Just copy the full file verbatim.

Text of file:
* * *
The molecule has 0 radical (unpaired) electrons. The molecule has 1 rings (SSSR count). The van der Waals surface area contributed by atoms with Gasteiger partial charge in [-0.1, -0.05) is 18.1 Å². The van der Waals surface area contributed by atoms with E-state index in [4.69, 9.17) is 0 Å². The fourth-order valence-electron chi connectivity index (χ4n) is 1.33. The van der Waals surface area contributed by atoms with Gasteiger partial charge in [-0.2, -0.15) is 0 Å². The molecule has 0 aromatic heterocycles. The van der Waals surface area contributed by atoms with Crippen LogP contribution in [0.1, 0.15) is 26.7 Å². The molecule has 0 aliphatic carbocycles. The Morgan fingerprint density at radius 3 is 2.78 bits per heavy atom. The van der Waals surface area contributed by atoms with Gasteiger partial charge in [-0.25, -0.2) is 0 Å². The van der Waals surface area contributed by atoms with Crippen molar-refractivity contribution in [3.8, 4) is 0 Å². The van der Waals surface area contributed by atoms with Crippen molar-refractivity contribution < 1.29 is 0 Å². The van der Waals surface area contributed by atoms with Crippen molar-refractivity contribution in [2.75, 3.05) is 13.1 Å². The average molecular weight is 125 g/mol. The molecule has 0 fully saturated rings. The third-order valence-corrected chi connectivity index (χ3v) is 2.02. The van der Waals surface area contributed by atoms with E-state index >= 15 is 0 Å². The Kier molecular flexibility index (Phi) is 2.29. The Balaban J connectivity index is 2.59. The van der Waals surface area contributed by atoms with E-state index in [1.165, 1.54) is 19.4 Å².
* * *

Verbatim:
The molecule has 0 radical (unpaired) electrons. The molecule has 1 rings (SSSR count). The van der Waals surface area contributed by atoms with Gasteiger partial charge in [-0.1, -0.05) is 18.1 Å². The van der Waals surface area contributed by atoms with E-state index in [4.69, 9.17) is 0 Å². The fourth-order valence-electron chi connectivity index (χ4n) is 1.33. The van der Waals surface area contributed by atoms with Gasteiger partial charge in [-0.2, -0.15) is 0 Å². The molecule has 0 aromatic heterocycles. The van der Waals surface area contributed by atoms with Crippen LogP contribution in [0.1, 0.15) is 26.7 Å². The molecule has 0 aliphatic carbocycles. The Morgan fingerprint density at radius 3 is 2.78 bits per heavy atom. The van der Waals surface area contributed by atoms with Gasteiger partial charge in [-0.25, -0.2) is 0 Å². The van der Waals surface area contributed by atoms with Crippen molar-refractivity contribution in [3.8, 4) is 0 Å². The van der Waals surface area contributed by atoms with Crippen molar-refractivity contribution < 1.29 is 0 Å². The van der Waals surface area contributed by atoms with Crippen molar-refractivity contribution in [2.75, 3.05) is 13.1 Å². The average molecular weight is 125 g/mol. The molecule has 0 fully saturated rings. The third-order valence-corrected chi connectivity index (χ3v) is 2.02. The van der Waals surface area contributed by atoms with E-state index >= 15 is 0 Å². The Kier molecular flexibility index (Phi) is 2.29. The Balaban J connectivity index is 2.59. The van der Waals surface area contributed by atoms with E-state index in [1.165, 1.54) is 19.4 Å².